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Kontrolliert und repräsentativ: Beispiele zur Komplementarität von Labor- und Felddaten

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  • Armin Falk
  • Thomas Dohmen
  • Uwe Sunde

Abstract

In this article we discuss the complementarity of laboratory and field data. Experiments offer highly controlled environments that allow precise testing and causal inferences. Survey and field data on the other hand provide information on large and representative samples of people interacting in their natural environment. We discuss several concrete examples how to combine lab and field data and how to exploit potential complementarities. One example describes an experiment, which is run with a representative sample to guarantee control and representativeness. The second example is based on the idea to experimentally validate survey instruments to ensure behavioral validity of instruments that can be used in existing panel data sets. The third example describes the possibility to use the lab to identify causal effects, which are tested in large data sets. Topics discussed in this article comprise the relation of cognitive skills (IQ) and risk and time preferences, determinants, prevalence and economic consequences of risk attitudes, selection into incentive schemes and the impact of unfair pay on stress. Copyright 2009 die Autoren Journal compilation 2009, Verein für Socialpolitik und Blackwell Publishing Ltd.

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Bibliographic Info

Article provided by Verein für Socialpolitik in its journal Perspektiven der Wirtschaftspolitik.

Volume (Year): 10 (2009)
Issue (Month): s1 (05)
Pages: 54-74

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Handle: RePEc:bla:perwir:v:10:y:2009:i:s1:p:54-74

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References

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  1. Dohmen, Thomas & Falk, Armin & Huffman, David B. & Sunde, Uwe, 2007. "Are Risk Aversion and Impatience Related to Cognitive Ability?," IZA Discussion Papers 2735, Institute for the Study of Labor (IZA).
  2. Thomas Dohmen & Armin Falk & David Huffman & Uwe Sunde & Jurgen Schupp & Gert Wagner, 2005. "Individual risk attitudes: New evidence from a large, representative, experimentally-validated survey," Framed Field Experiments 00140, The Field Experiments Website.
  3. Thomas Dohmen & Armin Falk & David Huffman & Uwe Sunde, 2012. "The Intergenerational Transmission of Risk and Trust Attitudes," Review of Economic Studies, Oxford University Press, vol. 79(2), pages 645-677.
  4. Bonin, Holger & Dohmen, Thomas J. & Falk, Armin & Huffman, David & Sunde, Uwe, 2007. "Cross-sectional earnings risk and occupational sorting: The role of risk attitudes," Munich Reprints in Economics 20204, University of Munich, Department of Economics.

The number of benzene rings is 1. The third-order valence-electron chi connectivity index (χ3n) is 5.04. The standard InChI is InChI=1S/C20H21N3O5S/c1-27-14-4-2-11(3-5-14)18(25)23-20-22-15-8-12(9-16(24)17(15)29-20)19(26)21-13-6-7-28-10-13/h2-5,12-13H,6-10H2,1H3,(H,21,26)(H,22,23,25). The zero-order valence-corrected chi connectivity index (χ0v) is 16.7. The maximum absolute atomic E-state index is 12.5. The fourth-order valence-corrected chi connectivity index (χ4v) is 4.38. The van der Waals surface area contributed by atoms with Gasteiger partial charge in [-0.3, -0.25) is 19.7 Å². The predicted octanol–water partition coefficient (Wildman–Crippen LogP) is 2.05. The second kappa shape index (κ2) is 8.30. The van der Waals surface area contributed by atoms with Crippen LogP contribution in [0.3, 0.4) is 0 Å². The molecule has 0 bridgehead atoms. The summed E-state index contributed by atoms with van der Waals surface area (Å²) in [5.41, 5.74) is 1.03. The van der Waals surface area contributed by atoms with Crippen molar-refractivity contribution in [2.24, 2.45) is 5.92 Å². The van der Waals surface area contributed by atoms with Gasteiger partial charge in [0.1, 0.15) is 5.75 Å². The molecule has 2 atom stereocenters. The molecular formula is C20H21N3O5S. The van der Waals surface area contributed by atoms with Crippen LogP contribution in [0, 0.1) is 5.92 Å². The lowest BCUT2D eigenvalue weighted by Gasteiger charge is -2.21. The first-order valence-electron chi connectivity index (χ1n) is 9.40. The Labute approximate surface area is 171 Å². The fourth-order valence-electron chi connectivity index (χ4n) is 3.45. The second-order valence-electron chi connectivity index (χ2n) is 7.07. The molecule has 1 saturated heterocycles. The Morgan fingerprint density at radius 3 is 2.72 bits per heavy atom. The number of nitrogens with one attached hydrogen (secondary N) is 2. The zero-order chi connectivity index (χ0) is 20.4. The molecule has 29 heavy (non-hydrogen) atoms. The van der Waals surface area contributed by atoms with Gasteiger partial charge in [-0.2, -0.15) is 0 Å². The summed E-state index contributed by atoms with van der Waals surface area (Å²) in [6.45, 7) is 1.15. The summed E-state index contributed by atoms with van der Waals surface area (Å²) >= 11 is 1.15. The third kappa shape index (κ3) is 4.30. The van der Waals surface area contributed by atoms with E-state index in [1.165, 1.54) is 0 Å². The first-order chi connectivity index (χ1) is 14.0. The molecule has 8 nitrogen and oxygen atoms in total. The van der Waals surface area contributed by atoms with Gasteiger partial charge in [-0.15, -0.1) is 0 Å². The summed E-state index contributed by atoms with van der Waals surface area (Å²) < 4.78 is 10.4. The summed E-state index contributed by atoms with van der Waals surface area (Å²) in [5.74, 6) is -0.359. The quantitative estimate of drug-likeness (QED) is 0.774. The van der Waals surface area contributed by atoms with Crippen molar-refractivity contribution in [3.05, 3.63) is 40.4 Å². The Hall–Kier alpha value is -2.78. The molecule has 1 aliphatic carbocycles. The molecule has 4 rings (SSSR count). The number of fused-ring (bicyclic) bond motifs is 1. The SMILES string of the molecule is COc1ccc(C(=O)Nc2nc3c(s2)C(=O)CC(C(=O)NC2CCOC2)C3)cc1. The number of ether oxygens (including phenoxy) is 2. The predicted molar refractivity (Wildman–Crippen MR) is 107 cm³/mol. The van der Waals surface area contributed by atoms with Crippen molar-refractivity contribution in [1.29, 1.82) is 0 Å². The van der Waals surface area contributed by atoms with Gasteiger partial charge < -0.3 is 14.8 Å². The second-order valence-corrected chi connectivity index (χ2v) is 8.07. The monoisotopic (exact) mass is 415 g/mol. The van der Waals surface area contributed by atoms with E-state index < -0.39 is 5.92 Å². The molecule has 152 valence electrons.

5. Steffen Andersen & Glenn W. Harrison & Morten I. Lau & E. Elisabet Rutström, 2008. "Eliciting Risk and Time Preferences," Econometrica, Econometric Society, vol. 76(3), pages 583-618, 05.
  6. Borghans, Lex & Duckworth, Angela Lee & Heckman, James J. & ter Weel, Bas, 2008. "The Economics and Psychology of Personality Traits," IZA Discussion Papers 3333, Institute for the Study of Labor (IZA).
  7. David A. Jaeger & Holger Bonin & Thomas Dohmen & Armin Falk & David Huffman & Uwe Sunde, 2007. "Direct Evidence on Risk Attitudes and Migration," Working Papers 50, Department of Economics, College of William and Mary.
  8. Thomas Dohmen & Armin Falk & David Huffman & Uwe Sunde, 2009. "Homo Reciprocans: Survey Evidence on Behavioural Outcomes," Economic Journal, Royal Economic Society, vol. 119(536), pages 592-612, 03.
  9. Grund, Christian & Sliwka, Dirk, 2006. "Performance Pay and Risk Aversion," Discussion Paper Series of SFB/TR 15 Governance and the Efficiency of Economic Systems 101, Free University of Berlin, Humboldt University of Berlin, University of Bonn, University of Mannheim, University of Munich.
  10. Nicola Persico & Andrew Postlewaite & Dan Silverman, 2004. "The Effect of Adolescent Experience on Labor Market Outcomes: The Case of Height," NBER Working Papers 10522, National Bureau of Economic Research, Inc.
  11. Fehr, Ernst & Fischbacher, Urs & von Rosenbladt, Bernhard & Schupp, Jürgen & Wagner, Gert G., 2003. "A nation-wide laboratory: Examining trust and trustworthiness by integrating behavioral experiments into representative surveys," Discussion Papers 2003/1, Technische Universität Berlin, School of Economics and Management.
  12. Dohmen, Thomas J. & Falk, Armin & Huffman, David & Sunde, Uwe, 2008. "Representative trust and reciprocity: Prevalence and determenants," Munich Reprints in Economics 20058, University of Munich, Department of Economics.
  13. repec:feb:artefa:0034 is not listed on IDEAS
  14. Jürgen Schupp & Gert G. Wagner, 2002. "Maintenance of and Innovation in Long-Term Panel Studies: The Case of the German Socio-Economic Panel (GSOEP)," Discussion Papers of DIW Berlin 276, DIW Berlin, German Institute for Economic Research.
  15. Kolm,Serge-Christophe, 2008. "Reciprocity," Cambridge Books, Cambridge University Press, number 9780521882651, October.
  16. Gert G. Wagner & Joachim R. Frick & Jürgen Schupp, 2007. "The German Socio-Economic Panel Study (SOEP) – Scope, Evolution and Enhancements," Schmollers Jahrbuch : Journal of Applied Social Science Studies / Zeitschrift für Wirtschafts- und Sozialwissenschaften, Duncker & Humblot, Berlin, vol. 127(1), pages 139-169.
  17. David J. Cooper, 1999. "Gaming against Managers in Incentive Systems: Experimental Results with Chinese Students and Chinese Managers," American Economic Review, American Economic Association, vol. 89(4), pages 781-804, September.
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